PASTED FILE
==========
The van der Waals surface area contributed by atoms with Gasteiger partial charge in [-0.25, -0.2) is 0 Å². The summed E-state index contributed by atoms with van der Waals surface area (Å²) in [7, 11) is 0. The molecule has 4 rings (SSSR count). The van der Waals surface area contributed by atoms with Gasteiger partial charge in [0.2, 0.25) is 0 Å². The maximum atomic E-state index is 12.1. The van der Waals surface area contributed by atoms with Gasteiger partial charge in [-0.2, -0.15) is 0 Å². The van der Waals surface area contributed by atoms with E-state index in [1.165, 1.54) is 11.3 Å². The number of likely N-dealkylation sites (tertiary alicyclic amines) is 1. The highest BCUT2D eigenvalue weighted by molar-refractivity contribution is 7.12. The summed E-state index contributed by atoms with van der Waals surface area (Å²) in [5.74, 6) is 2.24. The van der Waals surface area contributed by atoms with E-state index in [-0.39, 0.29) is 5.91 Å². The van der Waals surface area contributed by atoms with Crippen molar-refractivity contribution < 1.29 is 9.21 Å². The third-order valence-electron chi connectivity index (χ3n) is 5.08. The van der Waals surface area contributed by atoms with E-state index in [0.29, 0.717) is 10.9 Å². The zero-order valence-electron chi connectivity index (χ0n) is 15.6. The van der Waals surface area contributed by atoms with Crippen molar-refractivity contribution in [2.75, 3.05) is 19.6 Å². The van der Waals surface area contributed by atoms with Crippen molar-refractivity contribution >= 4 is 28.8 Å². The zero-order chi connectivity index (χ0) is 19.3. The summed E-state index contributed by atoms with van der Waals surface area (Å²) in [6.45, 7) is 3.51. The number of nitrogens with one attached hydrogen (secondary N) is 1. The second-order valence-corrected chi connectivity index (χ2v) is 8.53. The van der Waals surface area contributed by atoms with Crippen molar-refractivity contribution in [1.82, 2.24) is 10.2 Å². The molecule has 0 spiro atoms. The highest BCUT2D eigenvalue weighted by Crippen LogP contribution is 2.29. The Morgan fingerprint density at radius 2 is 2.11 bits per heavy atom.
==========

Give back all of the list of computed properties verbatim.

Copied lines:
The van der Waals surface area contributed by atoms with Gasteiger partial charge in [-0.25, -0.2) is 0 Å². The summed E-state index contributed by atoms with van der Waals surface area (Å²) in [7, 11) is 0. The molecule has 4 rings (SSSR count). The van der Waals surface area contributed by atoms with Gasteiger partial charge in [0.2, 0.25) is 0 Å². The maximum atomic E-state index is 12.1. The van der Waals surface area contributed by atoms with Gasteiger partial charge in [-0.2, -0.15) is 0 Å². The van der Waals surface area contributed by atoms with E-state index in [1.165, 1.54) is 11.3 Å². The number of likely N-dealkylation sites (tertiary alicyclic amines) is 1. The highest BCUT2D eigenvalue weighted by molar-refractivity contribution is 7.12. The summed E-state index contributed by atoms with van der Waals surface area (Å²) in [5.74, 6) is 2.24. The van der Waals surface area contributed by atoms with E-state index in [-0.39, 0.29) is 5.91 Å². The van der Waals surface area contributed by atoms with Crippen molar-refractivity contribution < 1.29 is 9.21 Å². The third-order valence-electron chi connectivity index (χ3n) is 5.08. The van der Waals surface area contributed by atoms with E-state index in [0.29, 0.717) is 10.9 Å². The zero-order valence-electron chi connectivity index (χ0n) is 15.6. The van der Waals surface area contributed by atoms with Crippen molar-refractivity contribution in [2.75, 3.05) is 19.6 Å². The van der Waals surface area contributed by atoms with Crippen molar-refractivity contribution >= 4 is 28.8 Å². The zero-order chi connectivity index (χ0) is 19.3. The summed E-state index contributed by atoms with van der Waals surface area (Å²) in [6.45, 7) is 3.51. The number of nitrogens with one attached hydrogen (secondary N) is 1. The second-order valence-corrected chi connectivity index (χ2v) is 8.53. The van der Waals surface area contributed by atoms with Crippen molar-refractivity contribution in [1.82, 2.24) is 10.2 Å². The molecule has 0 spiro atoms. The highest BCUT2D eigenvalue weighted by Crippen LogP contribution is 2.29. The Morgan fingerprint density at radius 2 is 2.11 bits per heavy atom.